Extended Breastfeeding - Kalamazoo,MI

Updated on January 11, 2013
J.K. asks from Kalamazoo, MI
17 answers

For moms that did extended breastfeeding, I am wondering how often your toddler nursed and what your breastfeeding relationship was or is like. My little one just turned 1 and I feel like he is still nursing quite often. He now gets 3 meals a day and some snacks, but this has not decreased how often he nurses. I still nurse him on demand anytime he wants, but I was hoping by this age that he would start wanting it a little less often.

Also I would love some tips on how to teach him some nursing manners. If he isnt given the boob exactly when he wants it, he is starting to throw fits. Not very desirable behavior. I take an ergo carrier with a nursing hood with us when we go out in case he wants to nurse. We ran into sams club the other day for a few things so I didnt bring it in. So of course he decided that he wanted a drink while we were in there and started yelling and clawing at my breasts, trying to pull my shirt down. I think hes big enough now we should be able to run errands without him having to be breastfed, and I certainly dont want him throwing fits over it in public.

How often were your babies nursing at 1 yr old, and how can I start teaching him some nursing manners? I would love to continue nursing him, but would love to be doing it a little less often. Im starting to feel like a 24 hr snack machine.

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So What Happened?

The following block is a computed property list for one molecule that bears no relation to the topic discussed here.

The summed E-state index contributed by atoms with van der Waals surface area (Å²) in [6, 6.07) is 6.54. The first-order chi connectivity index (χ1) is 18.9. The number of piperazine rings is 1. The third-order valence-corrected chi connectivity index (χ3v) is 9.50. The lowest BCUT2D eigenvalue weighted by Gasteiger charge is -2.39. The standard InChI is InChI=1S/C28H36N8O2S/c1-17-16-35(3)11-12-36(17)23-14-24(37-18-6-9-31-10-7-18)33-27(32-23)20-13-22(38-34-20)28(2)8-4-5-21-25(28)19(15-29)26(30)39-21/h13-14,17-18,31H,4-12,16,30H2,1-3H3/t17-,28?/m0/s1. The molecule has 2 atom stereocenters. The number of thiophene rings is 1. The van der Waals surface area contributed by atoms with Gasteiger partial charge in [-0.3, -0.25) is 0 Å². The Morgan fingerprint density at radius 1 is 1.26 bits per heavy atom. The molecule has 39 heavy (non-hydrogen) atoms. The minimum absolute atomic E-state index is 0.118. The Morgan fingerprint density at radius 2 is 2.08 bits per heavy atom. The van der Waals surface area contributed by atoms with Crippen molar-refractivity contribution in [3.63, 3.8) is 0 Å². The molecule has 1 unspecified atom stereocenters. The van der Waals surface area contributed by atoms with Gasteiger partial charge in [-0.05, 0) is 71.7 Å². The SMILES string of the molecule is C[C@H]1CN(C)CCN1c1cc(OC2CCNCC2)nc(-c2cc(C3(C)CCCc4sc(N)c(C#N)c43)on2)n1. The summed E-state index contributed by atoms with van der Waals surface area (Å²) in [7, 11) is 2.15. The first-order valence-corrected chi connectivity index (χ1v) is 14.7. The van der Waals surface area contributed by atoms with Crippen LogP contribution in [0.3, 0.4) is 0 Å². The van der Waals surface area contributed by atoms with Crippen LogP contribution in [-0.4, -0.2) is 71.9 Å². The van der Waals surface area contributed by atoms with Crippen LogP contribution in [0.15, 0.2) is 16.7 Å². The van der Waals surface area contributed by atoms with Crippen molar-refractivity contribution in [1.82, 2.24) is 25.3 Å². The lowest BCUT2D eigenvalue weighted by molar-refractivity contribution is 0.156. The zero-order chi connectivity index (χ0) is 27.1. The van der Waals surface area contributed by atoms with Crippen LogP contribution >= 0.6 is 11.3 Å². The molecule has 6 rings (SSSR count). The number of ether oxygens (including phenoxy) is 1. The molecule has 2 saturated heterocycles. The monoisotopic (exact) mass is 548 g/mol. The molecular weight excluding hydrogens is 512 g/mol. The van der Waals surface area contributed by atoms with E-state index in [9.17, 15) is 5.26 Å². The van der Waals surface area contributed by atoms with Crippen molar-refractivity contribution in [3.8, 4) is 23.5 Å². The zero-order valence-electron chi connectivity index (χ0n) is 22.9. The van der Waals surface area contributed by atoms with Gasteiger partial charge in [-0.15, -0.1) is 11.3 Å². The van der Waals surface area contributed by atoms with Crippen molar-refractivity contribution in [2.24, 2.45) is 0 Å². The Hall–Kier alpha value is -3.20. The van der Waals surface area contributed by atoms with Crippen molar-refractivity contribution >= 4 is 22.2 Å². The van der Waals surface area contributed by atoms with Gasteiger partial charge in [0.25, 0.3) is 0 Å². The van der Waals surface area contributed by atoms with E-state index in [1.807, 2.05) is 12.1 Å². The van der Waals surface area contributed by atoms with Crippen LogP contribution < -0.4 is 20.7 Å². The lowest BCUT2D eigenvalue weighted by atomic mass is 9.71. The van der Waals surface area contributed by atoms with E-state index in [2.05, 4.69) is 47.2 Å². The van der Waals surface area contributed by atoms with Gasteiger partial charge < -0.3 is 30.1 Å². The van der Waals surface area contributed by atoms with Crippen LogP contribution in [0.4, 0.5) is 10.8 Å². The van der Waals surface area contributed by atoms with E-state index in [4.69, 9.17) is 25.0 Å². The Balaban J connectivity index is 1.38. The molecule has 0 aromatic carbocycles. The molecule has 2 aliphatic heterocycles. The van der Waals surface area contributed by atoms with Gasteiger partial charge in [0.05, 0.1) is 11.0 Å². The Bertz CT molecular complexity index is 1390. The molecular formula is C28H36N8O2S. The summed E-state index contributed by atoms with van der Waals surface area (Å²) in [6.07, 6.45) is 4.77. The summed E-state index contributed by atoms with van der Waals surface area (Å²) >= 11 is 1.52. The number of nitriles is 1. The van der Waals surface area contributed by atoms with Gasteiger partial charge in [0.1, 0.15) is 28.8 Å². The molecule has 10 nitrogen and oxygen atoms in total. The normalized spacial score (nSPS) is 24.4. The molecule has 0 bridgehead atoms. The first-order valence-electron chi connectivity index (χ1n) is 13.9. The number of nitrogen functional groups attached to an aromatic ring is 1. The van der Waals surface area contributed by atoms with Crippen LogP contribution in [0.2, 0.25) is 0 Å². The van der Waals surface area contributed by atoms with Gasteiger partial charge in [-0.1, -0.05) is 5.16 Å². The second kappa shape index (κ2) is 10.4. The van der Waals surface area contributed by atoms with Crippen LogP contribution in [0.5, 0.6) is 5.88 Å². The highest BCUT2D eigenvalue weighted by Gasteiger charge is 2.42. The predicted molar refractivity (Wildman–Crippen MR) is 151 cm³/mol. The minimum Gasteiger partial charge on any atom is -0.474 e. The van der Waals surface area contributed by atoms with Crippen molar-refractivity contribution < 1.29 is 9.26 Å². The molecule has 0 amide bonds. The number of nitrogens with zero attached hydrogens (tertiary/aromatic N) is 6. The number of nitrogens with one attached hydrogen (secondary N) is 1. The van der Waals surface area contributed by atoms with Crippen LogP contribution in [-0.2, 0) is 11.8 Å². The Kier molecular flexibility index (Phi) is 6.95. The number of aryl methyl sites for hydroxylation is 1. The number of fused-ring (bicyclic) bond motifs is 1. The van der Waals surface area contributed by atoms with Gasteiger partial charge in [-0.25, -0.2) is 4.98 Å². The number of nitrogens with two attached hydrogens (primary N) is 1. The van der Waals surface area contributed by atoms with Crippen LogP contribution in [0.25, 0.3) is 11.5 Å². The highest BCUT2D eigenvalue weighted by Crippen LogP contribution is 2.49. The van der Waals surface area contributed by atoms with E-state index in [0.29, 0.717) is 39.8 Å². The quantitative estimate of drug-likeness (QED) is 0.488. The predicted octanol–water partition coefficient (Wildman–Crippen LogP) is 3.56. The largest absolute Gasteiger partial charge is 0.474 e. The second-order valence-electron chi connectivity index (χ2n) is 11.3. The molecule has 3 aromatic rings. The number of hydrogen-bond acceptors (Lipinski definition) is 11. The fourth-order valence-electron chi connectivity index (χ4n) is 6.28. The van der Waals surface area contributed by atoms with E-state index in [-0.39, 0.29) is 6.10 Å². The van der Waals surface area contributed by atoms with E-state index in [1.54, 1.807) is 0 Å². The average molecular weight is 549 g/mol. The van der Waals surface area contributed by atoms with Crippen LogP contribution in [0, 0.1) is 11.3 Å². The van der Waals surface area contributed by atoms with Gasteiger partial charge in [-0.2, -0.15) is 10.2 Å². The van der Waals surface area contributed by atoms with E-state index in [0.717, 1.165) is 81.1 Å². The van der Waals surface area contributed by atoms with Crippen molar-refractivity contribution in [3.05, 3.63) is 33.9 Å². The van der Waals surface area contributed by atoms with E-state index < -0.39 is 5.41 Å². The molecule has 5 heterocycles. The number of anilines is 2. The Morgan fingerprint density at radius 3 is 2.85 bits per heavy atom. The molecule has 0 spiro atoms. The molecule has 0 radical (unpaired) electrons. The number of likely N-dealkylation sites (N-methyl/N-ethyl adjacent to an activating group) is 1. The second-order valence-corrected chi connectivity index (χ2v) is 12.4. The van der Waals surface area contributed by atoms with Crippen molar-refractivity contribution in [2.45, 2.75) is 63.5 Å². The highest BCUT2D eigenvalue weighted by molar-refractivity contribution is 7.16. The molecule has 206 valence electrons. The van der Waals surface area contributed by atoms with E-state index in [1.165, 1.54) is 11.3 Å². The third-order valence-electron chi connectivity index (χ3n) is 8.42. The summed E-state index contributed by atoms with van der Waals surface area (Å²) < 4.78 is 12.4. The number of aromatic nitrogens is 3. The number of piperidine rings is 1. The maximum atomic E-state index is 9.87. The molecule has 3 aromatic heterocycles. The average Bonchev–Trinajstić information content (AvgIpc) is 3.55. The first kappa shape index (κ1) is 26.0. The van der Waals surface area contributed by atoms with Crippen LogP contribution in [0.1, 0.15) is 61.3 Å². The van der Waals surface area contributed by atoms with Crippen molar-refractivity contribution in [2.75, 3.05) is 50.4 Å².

I guess at this point, Im looking to move from on demand to more of a schedule. Im not sure how to make that transition. This baby is addicted to the boob, lol. Thanks for all the ideas, I think I need to start keeping snacks and a cup for him in my bag for when we go out.

More Answers



answers from Columbia on

I'm not sure this is a breastfeeding issue. I think this is a manners issue, and I would separate them and treat them as such. Certainly you have the right, the ability and the responsibility to claim your body as your own.... even though you are still providing nutrition for your son.

I would like to offer this..... you can't say that you are going to "nurse on demand" and then be unhappy when HE doesn't agree with your schedule, however. That's not fair to him.
Think of it this way..... giving in to EVERYTHING your son wants (by continuing to feed "on demand") isn't actually even healthy for him. It's teaching him that there are no limits and he will grow up to learn he will be indulged.